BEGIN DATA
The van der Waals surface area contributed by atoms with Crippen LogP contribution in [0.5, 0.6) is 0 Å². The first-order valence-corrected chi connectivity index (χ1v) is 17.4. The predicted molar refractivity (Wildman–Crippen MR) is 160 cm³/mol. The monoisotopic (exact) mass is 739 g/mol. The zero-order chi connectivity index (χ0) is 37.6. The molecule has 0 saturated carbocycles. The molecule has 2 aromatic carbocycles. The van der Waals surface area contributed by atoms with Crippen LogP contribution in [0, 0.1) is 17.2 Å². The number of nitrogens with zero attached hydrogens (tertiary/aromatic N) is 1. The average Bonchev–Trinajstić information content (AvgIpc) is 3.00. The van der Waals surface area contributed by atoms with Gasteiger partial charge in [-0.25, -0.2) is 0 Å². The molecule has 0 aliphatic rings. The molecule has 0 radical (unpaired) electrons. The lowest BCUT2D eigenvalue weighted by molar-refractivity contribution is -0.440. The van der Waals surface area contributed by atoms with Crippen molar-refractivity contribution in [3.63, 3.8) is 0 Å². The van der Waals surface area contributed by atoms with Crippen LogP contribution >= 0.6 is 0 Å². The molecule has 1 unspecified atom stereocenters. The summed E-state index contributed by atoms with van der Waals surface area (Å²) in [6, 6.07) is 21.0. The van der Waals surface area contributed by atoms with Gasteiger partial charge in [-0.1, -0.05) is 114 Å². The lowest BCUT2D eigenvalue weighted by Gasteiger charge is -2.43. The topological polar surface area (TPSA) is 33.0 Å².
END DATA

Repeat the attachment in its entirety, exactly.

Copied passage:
The van der Waals surface area contributed by atoms with Crippen LogP contribution in [0.5, 0.6) is 0 Å². The first-order valence-corrected chi connectivity index (χ1v) is 17.4. The predicted molar refractivity (Wildman–Crippen MR) is 160 cm³/mol. The monoisotopic (exact) mass is 739 g/mol. The zero-order chi connectivity index (χ0) is 37.6. The molecule has 0 saturated carbocycles. The molecule has 2 aromatic carbocycles. The van der Waals surface area contributed by atoms with Crippen LogP contribution in [0, 0.1) is 17.2 Å². The number of nitrogens with zero attached hydrogens (tertiary/aromatic N) is 1. The average Bonchev–Trinajstić information content (AvgIpc) is 3.00. The van der Waals surface area contributed by atoms with Gasteiger partial charge in [-0.25, -0.2) is 0 Å². The molecule has 0 aliphatic rings. The molecule has 0 radical (unpaired) electrons. The lowest BCUT2D eigenvalue weighted by molar-refractivity contribution is -0.440. The van der Waals surface area contributed by atoms with Crippen molar-refractivity contribution in [3.63, 3.8) is 0 Å². The van der Waals surface area contributed by atoms with Crippen LogP contribution >= 0.6 is 0 Å². The molecule has 1 unspecified atom stereocenters. The summed E-state index contributed by atoms with van der Waals surface area (Å²) in [6, 6.07) is 21.0. The van der Waals surface area contributed by atoms with Gasteiger partial charge in [-0.1, -0.05) is 114 Å². The lowest BCUT2D eigenvalue weighted by Gasteiger charge is -2.43. The topological polar surface area (TPSA) is 33.0 Å².